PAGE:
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KWS officers get in trouble over deaths of 10 black rhinos

Thursday July 26 2018

 Najib Balala

Tourism Cabinet Secretary Najib Balala. He says he was emotional. PHOTO | FILE | NATION MEDIA GROUP  

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Tourism Cabinet Secretary Najib Balala has suspended six Kenya Wildlife Service officers over the death of 10 black rhinos at Tsavo East Park sanctuary.

Mr Balala on Thursday said the officials were responsible for the care of the rhinos that died after being translocated from Nairobi and Lake Nakuru national parks.

He also demoted Director-General Julius Kimani, replacing him with Dr Charles Musyoki in an acting capacity.

Dr Musyoki had been the Principal of KWS Training Institute.

"According to the inquiry team, the cause of all the deaths was due to multiple stress syndrome intensified by salt poisoning and complicated by the following conditions: dehydration, starvation, proliferation of opportunistic bacteria in upper respiratory tract, gastric ulcers and gastritis," he said.

The 11th rhino is in critical condition and could also die after being attacked by lions.



The rhinos were also found to have wounds on the legs, neck and lower jaws.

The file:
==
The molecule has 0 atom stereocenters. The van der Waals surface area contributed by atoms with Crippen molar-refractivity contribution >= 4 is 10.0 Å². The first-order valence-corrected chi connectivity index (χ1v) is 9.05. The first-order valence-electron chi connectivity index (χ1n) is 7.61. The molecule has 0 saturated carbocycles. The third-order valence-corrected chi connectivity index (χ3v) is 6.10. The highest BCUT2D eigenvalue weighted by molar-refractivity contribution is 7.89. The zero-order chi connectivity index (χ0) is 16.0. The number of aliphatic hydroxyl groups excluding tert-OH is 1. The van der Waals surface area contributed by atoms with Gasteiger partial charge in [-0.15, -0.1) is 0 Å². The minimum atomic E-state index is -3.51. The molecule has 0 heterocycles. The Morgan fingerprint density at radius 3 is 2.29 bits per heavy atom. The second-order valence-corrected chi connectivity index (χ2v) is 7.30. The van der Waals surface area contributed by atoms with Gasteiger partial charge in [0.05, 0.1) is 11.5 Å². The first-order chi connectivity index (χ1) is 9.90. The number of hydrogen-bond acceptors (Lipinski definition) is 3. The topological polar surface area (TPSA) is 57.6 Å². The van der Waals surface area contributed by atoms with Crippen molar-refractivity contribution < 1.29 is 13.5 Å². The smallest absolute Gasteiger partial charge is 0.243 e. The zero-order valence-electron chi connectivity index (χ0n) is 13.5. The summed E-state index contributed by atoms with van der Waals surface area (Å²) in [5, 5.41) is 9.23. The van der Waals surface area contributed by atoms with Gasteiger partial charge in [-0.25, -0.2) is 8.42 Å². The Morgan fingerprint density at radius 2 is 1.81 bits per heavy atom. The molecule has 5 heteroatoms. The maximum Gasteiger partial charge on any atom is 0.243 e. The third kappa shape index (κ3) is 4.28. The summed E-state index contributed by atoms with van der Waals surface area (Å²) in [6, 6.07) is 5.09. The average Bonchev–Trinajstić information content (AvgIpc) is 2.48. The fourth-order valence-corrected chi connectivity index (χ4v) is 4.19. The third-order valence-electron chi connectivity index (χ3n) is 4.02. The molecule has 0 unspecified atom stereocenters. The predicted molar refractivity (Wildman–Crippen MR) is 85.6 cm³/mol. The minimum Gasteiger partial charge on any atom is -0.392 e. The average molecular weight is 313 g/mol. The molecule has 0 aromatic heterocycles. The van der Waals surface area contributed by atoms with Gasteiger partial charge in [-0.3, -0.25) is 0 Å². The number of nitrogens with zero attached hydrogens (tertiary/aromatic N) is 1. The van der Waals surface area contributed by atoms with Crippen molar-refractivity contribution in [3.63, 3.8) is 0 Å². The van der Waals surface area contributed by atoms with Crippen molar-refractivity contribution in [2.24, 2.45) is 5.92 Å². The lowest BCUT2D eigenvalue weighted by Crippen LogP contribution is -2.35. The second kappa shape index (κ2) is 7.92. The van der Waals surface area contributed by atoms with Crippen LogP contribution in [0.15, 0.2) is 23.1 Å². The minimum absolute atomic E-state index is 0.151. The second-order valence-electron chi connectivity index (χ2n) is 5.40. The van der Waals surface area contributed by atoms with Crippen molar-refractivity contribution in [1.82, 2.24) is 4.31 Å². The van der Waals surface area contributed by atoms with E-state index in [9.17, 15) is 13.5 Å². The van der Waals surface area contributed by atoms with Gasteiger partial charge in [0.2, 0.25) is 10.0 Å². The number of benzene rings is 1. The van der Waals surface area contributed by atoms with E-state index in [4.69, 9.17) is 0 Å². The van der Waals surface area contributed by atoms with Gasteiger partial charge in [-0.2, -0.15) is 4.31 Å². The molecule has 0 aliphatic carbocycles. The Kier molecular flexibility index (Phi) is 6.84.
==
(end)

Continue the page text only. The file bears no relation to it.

The capture and translocation of 11 of the 14 intended rhinos began on June 26, with the first batch of three (two females and one male) captured at Nairobi National Park being moved successfully to Tsavo and held in Bomas for acclimatization.

Two subsequent translocations were done on June 29, July 2 and July 5.

According to a KWS staff in Bomas, the rhinos were fed on fresh browse, supplemented with lucerne and sugarcane and given water from newly-sank boreholes.

However, on July 2, one of the male rhinos began to show symptoms of distress: restlessness and drinking excess water.

"Attempts to make it stand were futile as it showed signs of weakness in the fore limbs.

"A decision was made to move it out of the Bomas and place it under a nearby shade, where supportive treatment including intravenous fluids was administered," the staff added.


The independent inquiry further showed there was negligence at post-translocation, especially while in the Boma.

For example, there was poor coordination and communication among the officers involved in pre-translocation studies (biomass, environmental impact and water quality assessments).